by Alan Rosenberg
I am often asked if insurance coverage litigation is just like any other commercial litigation matter. My response is “yes, except for the facts … and the law.”
Insurance coverage litigation, by its nature, is a contract dispute. Unfortunately, the contract involved is often thought of as the most convoluted and confusing type of contract, which judges and juries often interpret inconsistently. As a result, verdicts and court opinions are all over the map—figuratively and literally—as it is not uncommon for a single insurance provision to have varying interpretations throughout the country. As a result, the approach to prosecuting or defending an insurance coverage dispute often differs from other commercial litigation matters.
The first question to address before filing a coverage suit is whether state or federal court is the proper venue. It is common for a United States District Court to have jurisdiction, as insurers and insureds are commonly found in different states and the amount in controversy frequently exceeds $75,000. 28 U.S.C. §1332(a).
Because of the complexities of coverage disputes, insurance practitioners often try to trigger federal jurisdiction. However, local state court judges and juries are frequently deemed well-equipped to handle such complexities. Others believe federal jurisdiction is irrelevant so long as a jury hears (or does not hear) the case.
Another significant issue requiring consideration before filing a coverage dispute is which state’s law most favors the client’s interests and whether you can invoke jurisdiction to trigger that state’s laws. Frequently, this becomes the biggest pre-filing research challenge for several reasons.
First, many insurance coverage disputes involve the interpretation of several different provisions. If the law in a jurisdiction is favorable to your client’s position on one provision, it may be grossly unfavorable on another. Second, it may not be possible to trigger state law that is most beneficial to your client because of the location of the parties and/or the transactions at issue. Finally, even if there is an argument that a case can be filed in a particular state, that state’s choice-of-law analysis may require the court to apply another state’s laws. The results of any given coverage dispute may hinge on which state’s law applies, so this can become the most important aspect of a coverage lawyer’s analysis.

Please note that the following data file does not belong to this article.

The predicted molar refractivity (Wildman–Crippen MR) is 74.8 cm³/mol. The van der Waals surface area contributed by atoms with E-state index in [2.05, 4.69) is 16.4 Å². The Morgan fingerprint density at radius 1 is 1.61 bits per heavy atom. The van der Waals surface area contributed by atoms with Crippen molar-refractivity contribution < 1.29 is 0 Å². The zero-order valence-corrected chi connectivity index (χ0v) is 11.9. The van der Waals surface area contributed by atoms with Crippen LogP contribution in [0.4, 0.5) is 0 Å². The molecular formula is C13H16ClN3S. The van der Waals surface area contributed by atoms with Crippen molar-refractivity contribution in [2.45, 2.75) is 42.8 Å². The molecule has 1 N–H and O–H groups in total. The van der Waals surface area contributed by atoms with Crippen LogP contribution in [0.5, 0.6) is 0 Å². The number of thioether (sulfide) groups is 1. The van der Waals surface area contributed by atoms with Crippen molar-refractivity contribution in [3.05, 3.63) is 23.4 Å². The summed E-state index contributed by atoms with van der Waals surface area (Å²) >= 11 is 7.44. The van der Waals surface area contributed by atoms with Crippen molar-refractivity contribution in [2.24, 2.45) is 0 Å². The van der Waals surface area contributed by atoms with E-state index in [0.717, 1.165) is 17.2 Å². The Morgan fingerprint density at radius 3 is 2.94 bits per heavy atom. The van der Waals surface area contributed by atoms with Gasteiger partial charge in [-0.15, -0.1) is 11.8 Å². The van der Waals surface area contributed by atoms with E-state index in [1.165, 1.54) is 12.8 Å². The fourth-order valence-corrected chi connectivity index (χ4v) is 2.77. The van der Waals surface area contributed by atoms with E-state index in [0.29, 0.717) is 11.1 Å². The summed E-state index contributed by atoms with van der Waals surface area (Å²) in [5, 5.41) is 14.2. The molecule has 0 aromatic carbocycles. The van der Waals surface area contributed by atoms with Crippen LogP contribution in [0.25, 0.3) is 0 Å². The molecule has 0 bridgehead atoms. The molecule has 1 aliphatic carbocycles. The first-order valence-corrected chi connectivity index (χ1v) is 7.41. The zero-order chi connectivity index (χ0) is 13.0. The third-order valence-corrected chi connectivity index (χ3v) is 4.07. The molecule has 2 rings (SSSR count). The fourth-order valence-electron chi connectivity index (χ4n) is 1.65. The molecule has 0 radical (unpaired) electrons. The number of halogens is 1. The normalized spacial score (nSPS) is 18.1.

The most common question I receive from non-insurance attorneys, or their clients, is whether attorneys’ fees are recoverable should the insured need to file suit against an insurer that has declined coverage for all or part of a given claim. The answer, like in any other commercial litigation matter, depends on the causes of action that are alleged.
In most insurance coverage disputes filed in Texas, the causes of action against an insurer are: breach of contract; violation(s) of the Insurance Code; violation(s) of the DTPA; breach of the duty of good faith and fair dealing; breach of fiduciary duty; bad faith; and/or to obtain a declaratory judgment. Attorneys’ fees are recoverable for many of these causes of action, but one may be required to segregate and account for fees between claims for which attorneys’ fees are recoverable and those for which they are not.
Burden of proof issues often arise in insurance coverage disputes. Although there are exceptions to the rule, the insured has the obligation to prove that a claim falls within coverage, while the insurer has the burden to prove that an exclusion applies to preclude coverage under the subject policy. Like many other issues, however, it is rarely that simple.
This article only touches on some of the issues involved in litigating insurance coverage matters. Other issues, such as the duty to defend, subrogation, trigger and allocation of coverage, and compliance with notice requirements are also on the list of issues to consider when filing insurance coverage disputes. Due to the complexities of coverage disputes, some practitioners devote their entire practices to the nuances of insurance policy interpretation and litigating coverage disputes. It is easy to see why.
Alan Rosenberg is the head of the Insurance Coverage section at Stuber Cooper & Voge, PLLC. He can be reached at email@example.com.